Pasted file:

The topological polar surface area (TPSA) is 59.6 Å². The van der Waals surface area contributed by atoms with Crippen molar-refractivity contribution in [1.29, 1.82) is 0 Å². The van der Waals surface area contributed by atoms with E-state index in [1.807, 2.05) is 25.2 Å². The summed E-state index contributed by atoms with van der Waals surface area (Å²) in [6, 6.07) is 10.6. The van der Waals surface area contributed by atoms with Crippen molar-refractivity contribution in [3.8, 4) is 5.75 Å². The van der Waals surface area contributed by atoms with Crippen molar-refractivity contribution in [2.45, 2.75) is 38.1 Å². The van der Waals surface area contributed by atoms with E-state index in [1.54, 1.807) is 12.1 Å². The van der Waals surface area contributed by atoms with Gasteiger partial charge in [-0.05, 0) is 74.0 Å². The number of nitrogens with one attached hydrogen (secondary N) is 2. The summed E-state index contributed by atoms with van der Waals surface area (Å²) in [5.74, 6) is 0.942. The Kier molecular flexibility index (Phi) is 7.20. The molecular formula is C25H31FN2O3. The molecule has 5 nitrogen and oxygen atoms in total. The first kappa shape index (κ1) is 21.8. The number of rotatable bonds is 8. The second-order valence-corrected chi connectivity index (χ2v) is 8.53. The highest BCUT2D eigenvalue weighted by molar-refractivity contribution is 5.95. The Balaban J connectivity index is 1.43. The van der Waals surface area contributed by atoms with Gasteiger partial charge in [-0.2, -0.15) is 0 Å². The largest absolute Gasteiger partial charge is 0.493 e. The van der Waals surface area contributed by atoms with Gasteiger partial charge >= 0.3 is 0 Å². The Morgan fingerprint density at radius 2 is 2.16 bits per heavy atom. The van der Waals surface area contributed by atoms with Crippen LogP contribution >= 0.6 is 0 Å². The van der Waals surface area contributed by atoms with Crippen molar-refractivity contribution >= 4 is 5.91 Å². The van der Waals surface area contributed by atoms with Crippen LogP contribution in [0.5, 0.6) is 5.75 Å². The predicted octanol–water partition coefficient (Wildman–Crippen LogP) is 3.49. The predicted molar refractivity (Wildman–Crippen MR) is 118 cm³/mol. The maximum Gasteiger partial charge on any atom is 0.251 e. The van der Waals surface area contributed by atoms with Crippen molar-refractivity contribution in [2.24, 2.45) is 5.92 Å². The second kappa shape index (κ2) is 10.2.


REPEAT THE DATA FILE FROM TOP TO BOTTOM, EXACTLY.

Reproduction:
The topological polar surface area (TPSA) is 59.6 Å². The van der Waals surface area contributed by atoms with Crippen molar-refractivity contribution in [1.29, 1.82) is 0 Å². The van der Waals surface area contributed by atoms with E-state index in [1.807, 2.05) is 25.2 Å². The summed E-state index contributed by atoms with van der Waals surface area (Å²) in [6, 6.07) is 10.6. The van der Waals surface area contributed by atoms with Crippen molar-refractivity contribution in [3.8, 4) is 5.75 Å². The van der Waals surface area contributed by atoms with Crippen molar-refractivity contribution in [2.45, 2.75) is 38.1 Å². The van der Waals surface area contributed by atoms with E-state index in [1.54, 1.807) is 12.1 Å². The van der Waals surface area contributed by atoms with Gasteiger partial charge in [-0.05, 0) is 74.0 Å². The number of nitrogens with one attached hydrogen (secondary N) is 2. The summed E-state index contributed by atoms with van der Waals surface area (Å²) in [5.74, 6) is 0.942. The Kier molecular flexibility index (Phi) is 7.20. The molecular formula is C25H31FN2O3. The molecule has 5 nitrogen and oxygen atoms in total. The first kappa shape index (κ1) is 21.8. The number of rotatable bonds is 8. The second-order valence-corrected chi connectivity index (χ2v) is 8.53. The highest BCUT2D eigenvalue weighted by molar-refractivity contribution is 5.95. The Balaban J connectivity index is 1.43. The van der Waals surface area contributed by atoms with Gasteiger partial charge in [-0.2, -0.15) is 0 Å². The largest absolute Gasteiger partial charge is 0.493 e. The van der Waals surface area contributed by atoms with Gasteiger partial charge >= 0.3 is 0 Å². The Morgan fingerprint density at radius 2 is 2.16 bits per heavy atom. The van der Waals surface area contributed by atoms with Crippen LogP contribution >= 0.6 is 0 Å². The van der Waals surface area contributed by atoms with Crippen molar-refractivity contribution >= 4 is 5.91 Å². The van der Waals surface area contributed by atoms with Crippen LogP contribution in [0.5, 0.6) is 5.75 Å². The predicted octanol–water partition coefficient (Wildman–Crippen LogP) is 3.49. The predicted molar refractivity (Wildman–Crippen MR) is 118 cm³/mol. The maximum Gasteiger partial charge on any atom is 0.251 e. The van der Waals surface area contributed by atoms with Crippen molar-refractivity contribution in [2.24, 2.45) is 5.92 Å². The second kappa shape index (κ2) is 10.2.